The literary world was sent into frenzy last month when the Conan-Doyle estate, along with Orion publishing announced that a new Sherlock Holmes novel was to be released. The honour has been bestowed upon esteemed screenwriter and crime-thriller author Anthony Horowitz. He has been writing stories and TV series’ in this field for many years. He’s picked up several awards for his self penned TV series Foyle’s War. He’s also written a weighty tome in the form of the Alex Ryder series. Just about to release the ninth and final book in the series, it’s a sort of James Bond for kids. Now this isn’t wholly shocking, given the incredibly successful year that 2010 was for the world famous sleuth. He scored half a billion dollars at the box office with Guy Ritchie’s take on the classic. The BBC had one of their biggest hits of the year with the Holmes mini-series. It seems only natural for them to strike while the iron is hot. For purists of the original stories this will hardly seem at all news worthy. As you will know that since Conan-Doyle’s death in 1915, a long line of authors have taken a stab at making their mark on the great detective’s mythology, with varying degrees of success. This is however, the first time the Conan-Doyle estate has openly sanctioned an official new novel. In previous efforts, different authors have put an entirely new spin on Holmes’ character, changing the genre, period settings and so forth. In an interview with the BBC, Horowitz has promised; "My Holmes is going to be exactly the Holmes of the novels without any new information on my part, I don't want to take any liberties with this great iconic figure." The main difference to the original stories will be the crime itself. He Said; "What I think is different in my book is the nature of the crime, the world in which he gets involved. "I do have a certain reservation about ... reinventions of old famous books which sometimes have a smack of desperation about them. Some work better than others and Holmes struck me as being right for this sort of reinvention." Thankfully he has the intelligence and integrity to keep the original spirit unchanged. One would imagine this will soften the inevitable cries of purist hatred when the book is published. They Conan-Doyle estate did also commission a series of novels about Holmes’ early years. These were written by friend and colleague of Horowitz, Andy Lane. He seems confident that Horowitz will be able to deliver the goods with this new series. He said; "My feelings on Anthony Horowitz writing a new Sherlock Holmes novel are a queasy mixture of happiness that such a talented writer is going to have a crack at it, and professional jealousy that he got the gig and I didn't. I'm positive he'll be able to do the series justice -- he can handle characterisation, action and description with equal deftness (the swine) and I'm sure that's why the Estate chose him.” Holmes isn’t the only iconic crime-fighter to be receiving a 21st century rebirth. A new James Bond novel has also been commissioned by the Ian Fleming-Estate. In the era that brought Jason Bourne to the forefront of secret agent heroism, Bond needed to be resurrected so as not to look like an ageing PC Plod type. So now the story has been brought to a contemporary setting with modern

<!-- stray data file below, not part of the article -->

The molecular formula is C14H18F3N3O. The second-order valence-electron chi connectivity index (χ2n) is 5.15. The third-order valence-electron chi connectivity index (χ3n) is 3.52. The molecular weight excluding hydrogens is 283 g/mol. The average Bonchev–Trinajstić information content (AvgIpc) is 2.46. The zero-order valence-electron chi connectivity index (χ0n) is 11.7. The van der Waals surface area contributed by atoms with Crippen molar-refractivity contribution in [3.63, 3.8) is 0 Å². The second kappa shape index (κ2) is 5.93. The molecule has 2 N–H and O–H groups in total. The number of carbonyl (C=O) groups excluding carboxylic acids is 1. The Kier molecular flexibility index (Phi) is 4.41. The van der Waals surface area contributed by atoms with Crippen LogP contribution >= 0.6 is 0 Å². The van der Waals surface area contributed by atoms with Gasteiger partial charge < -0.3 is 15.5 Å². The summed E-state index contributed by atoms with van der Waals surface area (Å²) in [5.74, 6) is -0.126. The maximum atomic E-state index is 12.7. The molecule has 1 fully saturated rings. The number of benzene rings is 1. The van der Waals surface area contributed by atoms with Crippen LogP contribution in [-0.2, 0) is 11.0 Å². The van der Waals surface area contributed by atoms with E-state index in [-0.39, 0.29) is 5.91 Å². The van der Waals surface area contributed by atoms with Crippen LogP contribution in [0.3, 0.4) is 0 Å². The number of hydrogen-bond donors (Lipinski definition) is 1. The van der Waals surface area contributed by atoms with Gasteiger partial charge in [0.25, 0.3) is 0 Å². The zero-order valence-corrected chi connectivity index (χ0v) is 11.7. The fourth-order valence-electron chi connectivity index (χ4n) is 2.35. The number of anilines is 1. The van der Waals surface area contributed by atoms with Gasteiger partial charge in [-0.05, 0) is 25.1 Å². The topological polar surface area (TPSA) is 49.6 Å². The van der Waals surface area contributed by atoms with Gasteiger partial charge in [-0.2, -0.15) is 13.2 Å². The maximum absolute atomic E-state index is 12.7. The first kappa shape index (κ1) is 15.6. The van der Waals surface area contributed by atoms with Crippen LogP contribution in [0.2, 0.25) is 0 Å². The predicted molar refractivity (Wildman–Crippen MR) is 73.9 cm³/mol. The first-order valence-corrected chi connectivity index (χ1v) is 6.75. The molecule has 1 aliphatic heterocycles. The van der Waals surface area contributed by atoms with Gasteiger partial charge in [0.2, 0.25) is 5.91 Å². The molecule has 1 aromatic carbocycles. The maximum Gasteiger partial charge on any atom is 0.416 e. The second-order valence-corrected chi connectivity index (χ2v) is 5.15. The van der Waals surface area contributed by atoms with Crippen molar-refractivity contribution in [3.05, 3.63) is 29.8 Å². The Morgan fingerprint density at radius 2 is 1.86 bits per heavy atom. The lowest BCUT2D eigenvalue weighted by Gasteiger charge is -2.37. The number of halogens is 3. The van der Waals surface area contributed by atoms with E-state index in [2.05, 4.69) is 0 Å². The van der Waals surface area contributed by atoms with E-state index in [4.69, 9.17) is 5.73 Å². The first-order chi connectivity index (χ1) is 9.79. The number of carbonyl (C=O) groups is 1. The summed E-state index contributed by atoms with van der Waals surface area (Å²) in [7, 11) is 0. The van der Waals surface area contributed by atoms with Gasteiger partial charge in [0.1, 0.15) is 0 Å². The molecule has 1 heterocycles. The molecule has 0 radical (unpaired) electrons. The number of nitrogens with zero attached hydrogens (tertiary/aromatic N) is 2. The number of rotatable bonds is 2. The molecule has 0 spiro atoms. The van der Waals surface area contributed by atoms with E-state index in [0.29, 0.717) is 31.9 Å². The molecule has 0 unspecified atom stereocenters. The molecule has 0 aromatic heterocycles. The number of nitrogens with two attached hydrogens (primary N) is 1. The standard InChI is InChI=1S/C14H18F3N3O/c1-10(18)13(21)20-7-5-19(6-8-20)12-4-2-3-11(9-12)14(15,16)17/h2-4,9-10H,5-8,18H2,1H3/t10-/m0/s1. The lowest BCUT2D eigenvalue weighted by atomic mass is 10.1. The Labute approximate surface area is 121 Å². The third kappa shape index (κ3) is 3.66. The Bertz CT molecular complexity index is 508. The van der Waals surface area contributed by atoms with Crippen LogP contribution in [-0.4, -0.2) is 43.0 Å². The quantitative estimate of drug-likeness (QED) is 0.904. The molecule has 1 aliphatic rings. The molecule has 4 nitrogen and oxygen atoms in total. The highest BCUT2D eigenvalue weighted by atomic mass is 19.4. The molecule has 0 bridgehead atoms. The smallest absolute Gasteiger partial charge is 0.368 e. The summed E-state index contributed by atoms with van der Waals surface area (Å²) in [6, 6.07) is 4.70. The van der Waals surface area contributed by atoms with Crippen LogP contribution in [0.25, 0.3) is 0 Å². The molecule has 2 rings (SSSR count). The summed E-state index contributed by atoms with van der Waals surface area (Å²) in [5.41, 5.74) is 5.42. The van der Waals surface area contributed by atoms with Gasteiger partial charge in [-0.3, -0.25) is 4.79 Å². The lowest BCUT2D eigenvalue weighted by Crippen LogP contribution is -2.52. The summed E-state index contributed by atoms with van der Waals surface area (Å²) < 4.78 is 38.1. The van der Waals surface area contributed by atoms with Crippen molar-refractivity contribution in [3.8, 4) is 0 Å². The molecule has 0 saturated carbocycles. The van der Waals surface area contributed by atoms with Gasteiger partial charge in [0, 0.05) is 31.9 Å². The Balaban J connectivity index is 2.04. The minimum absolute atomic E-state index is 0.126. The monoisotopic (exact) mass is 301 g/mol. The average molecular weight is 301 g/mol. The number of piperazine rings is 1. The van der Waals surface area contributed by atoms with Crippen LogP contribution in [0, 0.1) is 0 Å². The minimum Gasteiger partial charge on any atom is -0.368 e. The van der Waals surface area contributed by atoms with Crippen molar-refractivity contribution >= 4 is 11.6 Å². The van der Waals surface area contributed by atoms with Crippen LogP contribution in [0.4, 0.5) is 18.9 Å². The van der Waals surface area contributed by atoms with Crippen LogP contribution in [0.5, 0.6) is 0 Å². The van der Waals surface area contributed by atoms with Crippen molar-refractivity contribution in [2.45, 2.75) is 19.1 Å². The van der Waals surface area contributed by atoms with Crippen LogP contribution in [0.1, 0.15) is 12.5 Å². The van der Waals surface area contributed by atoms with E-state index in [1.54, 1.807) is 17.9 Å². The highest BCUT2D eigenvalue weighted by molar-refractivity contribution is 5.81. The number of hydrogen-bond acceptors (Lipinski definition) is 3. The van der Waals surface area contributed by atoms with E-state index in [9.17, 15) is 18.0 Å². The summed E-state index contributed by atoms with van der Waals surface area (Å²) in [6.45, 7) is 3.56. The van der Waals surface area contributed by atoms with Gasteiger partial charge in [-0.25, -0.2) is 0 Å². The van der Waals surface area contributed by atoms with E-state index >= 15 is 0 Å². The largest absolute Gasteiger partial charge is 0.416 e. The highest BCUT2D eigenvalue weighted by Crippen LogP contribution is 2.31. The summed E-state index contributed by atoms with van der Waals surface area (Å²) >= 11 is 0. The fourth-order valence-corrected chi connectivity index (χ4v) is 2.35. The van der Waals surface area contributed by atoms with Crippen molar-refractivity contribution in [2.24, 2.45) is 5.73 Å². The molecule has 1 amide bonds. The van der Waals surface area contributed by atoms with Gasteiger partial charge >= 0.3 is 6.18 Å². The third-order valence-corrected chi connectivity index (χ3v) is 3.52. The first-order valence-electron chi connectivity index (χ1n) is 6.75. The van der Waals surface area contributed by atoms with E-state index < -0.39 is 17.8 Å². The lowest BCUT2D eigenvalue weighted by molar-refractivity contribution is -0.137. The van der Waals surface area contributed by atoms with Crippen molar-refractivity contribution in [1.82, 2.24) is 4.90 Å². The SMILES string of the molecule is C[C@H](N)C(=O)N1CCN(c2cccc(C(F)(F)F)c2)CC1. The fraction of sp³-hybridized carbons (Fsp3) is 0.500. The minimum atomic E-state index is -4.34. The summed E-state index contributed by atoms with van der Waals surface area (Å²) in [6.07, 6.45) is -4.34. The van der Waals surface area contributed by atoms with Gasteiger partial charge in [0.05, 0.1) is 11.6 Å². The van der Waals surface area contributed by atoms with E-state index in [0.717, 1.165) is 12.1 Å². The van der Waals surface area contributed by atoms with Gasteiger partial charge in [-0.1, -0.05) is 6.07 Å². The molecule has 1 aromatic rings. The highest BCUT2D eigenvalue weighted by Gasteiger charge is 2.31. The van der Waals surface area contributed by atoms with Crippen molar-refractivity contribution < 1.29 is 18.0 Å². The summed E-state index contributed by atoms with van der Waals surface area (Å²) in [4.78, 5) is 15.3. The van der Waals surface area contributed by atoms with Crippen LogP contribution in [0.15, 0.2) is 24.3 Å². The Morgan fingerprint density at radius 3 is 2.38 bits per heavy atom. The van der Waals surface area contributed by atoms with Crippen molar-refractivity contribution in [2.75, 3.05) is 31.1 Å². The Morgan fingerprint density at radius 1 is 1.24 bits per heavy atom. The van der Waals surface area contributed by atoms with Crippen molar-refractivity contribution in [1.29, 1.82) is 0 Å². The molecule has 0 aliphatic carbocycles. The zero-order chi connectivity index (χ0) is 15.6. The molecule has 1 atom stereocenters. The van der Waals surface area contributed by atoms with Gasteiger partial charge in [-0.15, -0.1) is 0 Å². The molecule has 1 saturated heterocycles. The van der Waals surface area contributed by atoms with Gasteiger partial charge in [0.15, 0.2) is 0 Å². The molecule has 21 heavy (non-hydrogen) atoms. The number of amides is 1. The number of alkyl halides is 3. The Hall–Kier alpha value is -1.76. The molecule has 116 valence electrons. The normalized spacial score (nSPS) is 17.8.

gadgetry and political motivations. Thus crafting an approach that will horrify the fans as much as it will excite. There hasn’t exactly been a critical backlash against the project; however there hasn’t been an eruption of excitement either. The Observer’s book editor William Skidelsky has already voiced his hesitance of the idea of a new novel being published. He said; “It de-values the original work because it sends out the signal that any current, talented author can write the same works that the dead author wrote. When in fact literature is such an individual, personal thing, and unique thing that it’s really not like that.” Whilst this is a valid point of view, we have to consider that we are now living in a new age. With the online world taking over, we are part of a global community where everyone has a voice. And whether we like it or not, originality is all but dead and gone. Writer Ian Dickerson says; "Horowitz has proven himself time and again as a great writer of detective stories and you've only got to look at his creation of Foyle's War to know that he can write in period very well. I'm sure he will do Holmes and Watson justice.” He went on to say, “I am biased when it comes to continuing an author's work. It very much depends on the author who's doing the writing; if they can match the style of writing and story-telling then there's no reason why it won't enhance the legacy. But you have to pick your writers carefully. One only has to look at the wildly varying quality of James Bond continuations to see that. But generally a good story and a good story-teller will always be popular. Match that with some great characters-like Holmes and Watson--and you're in for a treat.” The fan consensus on this, potentially new series is, as always highly divided. If you were to look upon any blog, social network thread or message board you would be bombarded with arguments for and against. Some see it as a fantastic opportunity for newbie’s to get excited about the subject again. Others see it as sacrilege. Their argument is; If people want to read a Holmes story, why not just read one of the originals? Avid fan Jamie Donnelly thinks; “Horowitz can do darkness and horror which is a good start for a Sherlock Holmes novel, but I don't know if he will be able to carry off the same attention to detail that Doyle wove into his stories. But then that might be a good thing, a fresh look at Sherlock Holmes would probably be better than Horowitz trying to exactly the same as Doyle and it ending up like a failed ghost writing experiment. “He could even be really brave and set it in the modern era, like the BBC series. Whatever he does it probably won’t be as good as Doyle’s stuff, but I will still read it anyway.” Uber fan Pete Johnson of Alabama USA thinks, “Talented writer but you can't recreate Holmes!" While it may not be as eloquent as the arguments for, perhaps that is all that needs to be said. There is very little argument that the Holmes novels are anything short of a masterpiece. Continuing without Doyle is a risky proposition. But you know the old saying, ‘nothing ventured, nothing gained.’ The gravy train of artistic reinvention is showing no signs of stopping or slowing down. So will we sit and curse on our blogs and internet comment sections? Or will we take the wins as and when they come? We just have to wait until September to find out which this will be.